Asbestos and Mesothelioma in Thailand

Somchai Bovornkitti
Emeritus Professor and Fellow of the Academy of Science,
the Royal Institute of Thailand


Chrysotile, a serpentile asbestos, has been used in a number of Thai Industries for several decades. The material is known to be carcinogenic to humans especially of the serous lining of cavitary organs, producing the rare and
highly malignant tumour named mesothelioma. In the period of 57 years (1954-2011) there were only 57 known mesothelioma cases in Thailand, and none of these had pathological evidence of asbestos etiology; one single case among them had a history of asbestos exposure in a factory. The first patient was diagnosed in 1954 as a case of mesothelioma of tunica vaginalis. The first reported case appeared 14 years thereafter.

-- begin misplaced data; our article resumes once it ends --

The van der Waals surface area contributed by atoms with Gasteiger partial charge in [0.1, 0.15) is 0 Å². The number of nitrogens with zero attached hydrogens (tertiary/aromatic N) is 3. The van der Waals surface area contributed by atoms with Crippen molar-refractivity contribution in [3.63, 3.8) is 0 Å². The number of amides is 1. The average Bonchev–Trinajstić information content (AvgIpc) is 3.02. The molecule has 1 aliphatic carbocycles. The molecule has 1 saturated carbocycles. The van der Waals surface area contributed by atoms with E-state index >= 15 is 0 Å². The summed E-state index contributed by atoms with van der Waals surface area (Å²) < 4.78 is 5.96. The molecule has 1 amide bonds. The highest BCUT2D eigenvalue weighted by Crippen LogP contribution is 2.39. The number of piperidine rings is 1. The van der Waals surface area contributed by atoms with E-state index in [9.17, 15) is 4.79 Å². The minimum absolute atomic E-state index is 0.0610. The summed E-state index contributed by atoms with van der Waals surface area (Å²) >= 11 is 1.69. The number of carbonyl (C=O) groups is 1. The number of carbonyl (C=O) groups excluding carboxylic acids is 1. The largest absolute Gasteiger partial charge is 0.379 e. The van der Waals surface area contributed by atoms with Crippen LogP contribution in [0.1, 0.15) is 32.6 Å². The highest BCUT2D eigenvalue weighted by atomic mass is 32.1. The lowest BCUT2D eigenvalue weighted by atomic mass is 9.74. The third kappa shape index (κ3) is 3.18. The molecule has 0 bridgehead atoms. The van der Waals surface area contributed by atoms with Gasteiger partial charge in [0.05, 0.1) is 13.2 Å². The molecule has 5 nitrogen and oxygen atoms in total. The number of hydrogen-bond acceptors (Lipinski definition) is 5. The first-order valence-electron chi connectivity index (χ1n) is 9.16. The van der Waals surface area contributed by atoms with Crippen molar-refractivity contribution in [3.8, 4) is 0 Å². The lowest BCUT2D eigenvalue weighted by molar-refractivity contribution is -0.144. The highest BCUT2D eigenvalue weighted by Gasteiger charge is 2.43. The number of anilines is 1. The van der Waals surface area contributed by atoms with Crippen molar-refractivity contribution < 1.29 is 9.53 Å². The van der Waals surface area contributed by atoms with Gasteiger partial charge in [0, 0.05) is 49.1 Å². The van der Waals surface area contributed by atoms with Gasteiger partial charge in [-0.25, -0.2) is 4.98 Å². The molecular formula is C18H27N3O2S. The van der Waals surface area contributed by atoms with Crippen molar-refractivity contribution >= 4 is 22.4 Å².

Studies concerning asbestos in Thailand have been few and almost being carried out under my guidance, i.e. surveys for asbestos bodies in 330 randomised autopsy lungs, determination of air-borne asbestos dusts in heavy traffic streets in Bangkok, verification of asbestos contaminant in vermiculite used in planting, and durability testing of asbestos and non-asbestos cement tiles. Details will be described in the text.

Key words: chrysotile, asbestos, vermiculite, mesothelioma, Thailand